Turkey at a crossroads under all-powerful Erdogan
President Recep Tayyip Erdogan has ruled Turkey for 15 years, first as prime minister from 2003 and then as president from 2014. In May this year, he called for snap elections on June 24, nearly a year-and-a-half before they were due. The elections would take place in a state of emergency, declared in the wake of the attempted coup in July 2016.
Erdogan had already obtained popular support for major changes in the country’s constitutional set-up, which have now been realized thanks to these elections. The country now has a presidential rather than a parliamentary system; the size of the national assembly has increased from 550 to 600; and the minimum age to stand as a candidate is now 18 instead of 25. Not surprisingly, Erdogan’s critics at home and abroad saw in these changes an attempt by the president to consolidate his authoritarian rule in the country.
Opposition parties made a major effort to present a united front. Though there were six presidential candidates, Erdogan’s principal opponent was Muharrem Ince, who heads the Republican People’s Party (CHP) and campaigned on a secular platform. The other candidates included Meral Aksener, of the newly formed Good Party, and Selahattin Demirtas, of the Kurdish Peoples’ Democratic Party (HDP), who has been in prison since 2016 as he is accused of backing a Kurdish insurgency.
The opposition campaign consisted of severe criticisms of the president’s dictatorial approach and promises to return the country to parliamentary rule, end the state of emergency and, in the case of the Kurdish candidate, establish local democracy in place of strong central rule.
In the event, opposition hopes were dashed: In a voter turnout of 87 percent, Erdogan obtained 53 percent of the vote, while Ince got 31 percent. In parliament, Erdogan’s Justice and Development Party (AKP) got 295 seats, just short of a majority. However, his electoral ally, the right-wing Nationalist Action Party (MHP) got 49 seats, giving Erdogan a comfortable majority in parliament. The CHP and Meral’s Good Party got 146 and 43 seats, respectively. The Kurdish party did well to get 67 seats.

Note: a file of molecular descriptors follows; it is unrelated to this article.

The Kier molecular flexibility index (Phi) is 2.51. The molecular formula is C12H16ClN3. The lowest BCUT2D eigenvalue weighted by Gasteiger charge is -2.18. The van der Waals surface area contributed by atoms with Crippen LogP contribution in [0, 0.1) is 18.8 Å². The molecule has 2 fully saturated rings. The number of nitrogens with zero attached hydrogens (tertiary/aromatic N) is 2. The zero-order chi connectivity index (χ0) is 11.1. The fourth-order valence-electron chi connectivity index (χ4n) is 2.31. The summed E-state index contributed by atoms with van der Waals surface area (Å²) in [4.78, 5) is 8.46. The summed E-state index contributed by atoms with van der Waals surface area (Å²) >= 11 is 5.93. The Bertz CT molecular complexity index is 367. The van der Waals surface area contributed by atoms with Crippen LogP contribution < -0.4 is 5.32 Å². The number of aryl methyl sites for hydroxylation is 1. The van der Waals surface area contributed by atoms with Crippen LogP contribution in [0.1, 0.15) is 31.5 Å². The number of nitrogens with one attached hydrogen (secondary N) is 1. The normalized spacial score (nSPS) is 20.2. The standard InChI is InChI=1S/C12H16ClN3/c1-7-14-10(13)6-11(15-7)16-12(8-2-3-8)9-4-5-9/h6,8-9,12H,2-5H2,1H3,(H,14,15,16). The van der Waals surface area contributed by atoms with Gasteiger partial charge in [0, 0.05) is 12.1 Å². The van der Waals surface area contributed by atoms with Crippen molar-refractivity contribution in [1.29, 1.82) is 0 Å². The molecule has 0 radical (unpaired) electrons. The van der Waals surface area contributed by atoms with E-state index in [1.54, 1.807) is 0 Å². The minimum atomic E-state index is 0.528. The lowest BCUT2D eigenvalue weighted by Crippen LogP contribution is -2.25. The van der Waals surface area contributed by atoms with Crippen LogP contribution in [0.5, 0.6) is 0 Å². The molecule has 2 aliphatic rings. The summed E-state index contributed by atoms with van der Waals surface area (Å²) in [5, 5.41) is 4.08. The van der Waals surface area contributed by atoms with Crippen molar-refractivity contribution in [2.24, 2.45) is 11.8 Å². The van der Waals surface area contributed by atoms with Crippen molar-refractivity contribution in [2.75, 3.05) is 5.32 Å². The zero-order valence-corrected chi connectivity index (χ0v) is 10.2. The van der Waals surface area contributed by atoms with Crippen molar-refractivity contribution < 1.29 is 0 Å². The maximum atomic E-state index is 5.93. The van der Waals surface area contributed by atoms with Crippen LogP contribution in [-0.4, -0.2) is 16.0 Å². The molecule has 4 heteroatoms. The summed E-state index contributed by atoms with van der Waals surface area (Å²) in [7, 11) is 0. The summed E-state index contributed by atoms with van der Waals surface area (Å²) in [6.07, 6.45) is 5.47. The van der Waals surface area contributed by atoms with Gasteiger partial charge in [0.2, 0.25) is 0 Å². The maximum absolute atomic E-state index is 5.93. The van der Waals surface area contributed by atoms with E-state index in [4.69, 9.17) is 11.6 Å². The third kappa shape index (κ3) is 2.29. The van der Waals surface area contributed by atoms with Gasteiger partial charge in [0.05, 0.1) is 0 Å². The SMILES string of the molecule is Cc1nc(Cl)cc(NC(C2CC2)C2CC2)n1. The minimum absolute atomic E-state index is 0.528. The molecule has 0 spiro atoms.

Erdogan had already obtained popular support for major changes in the country’s constitutional set-up, which have now been realized thanks to these elections.
Erdogan’s success has been ascribed to his ardent nationalism and his military forays in Syria to confront the expanding territorial gains of the Kurds, while standing up to the Americans who were backing them.
The election results have also exposed the hostility that sections of the Western political establishment and media have for Erdogan personally, projecting him as a hard-line Islamist, largely on account of his tough posturing toward the EU, his criticisms of US support for the Kurds in Syria, his overt shift toward Russia, and his participation in the Russia-led peace process in Syria alongside Iran.
A month before the elections, the London Review of Books published a long essay by a commentator on Turkey, Ella George, where she spoke of “repression and fear” in Turkey, the “capriciousness of arbitrary power” exercised by Erdogan, and the “deeply traumatized society” he had created.
The New York Times, meanwhile, published an opinion piece strongly supportive of the opposition alliance as the champion of Turkish democracy. A detailed report in Time magazine published after the election result described Turkey’s “deeply polarized society” and pessimistically predicted the “marginalization of nearly half of Turkey’s voters.”
Despite dire warnings from such observers, Erdogan is unlikely to be either capricious or dictatorial: His authoritarian instincts will be restrained by his dependence on an ally for majority support, the strong presence of the opposition in parliament, and the clearly asserted democratic values of the Turkish people.
But there are formidable challenges before the newly elected president. Erdogan, with five years in power ahead of him, will need to urgently address the economy, where the currency has lost much of its value and inflation and unemployment have dealt serious blows to the very people who see him as “our father” and depend on him for salvation. Turkey is also facing the impact of hosting more than three million Syrian refugees.
Erdogan will also need to heal the divisions in his country, mainly between his government and the Kurds. He has long seen their aspirations for political, economic and cultural space in their country as a security threat, without accepting that perhaps his own high-handed policies could have added to their sense of alienation.
Erdogan enjoys certain advantages as well. Large numbers of Turkish people accept his narrative relating to the “Gulenist conspiracy” that tried to overthrow him in 2016, with the help of foreign powers. Most Turks are also comfortable with his vision of Turkey as neither European nor Asian, but in the vanguard of shaping a new “Eurasian” identity, which would give Turkey more deeply anchored ties with Russia and China, while maintaining a close political and economic relationship with the EU.
We will know soon enough whether Erdogan uses his new mandate to further polarize Turkey or emerge as a statesman who shapes a new vision and global role for his nation and lead it into a new era.
- Talmiz Ahmad author is a former Indian diplomat.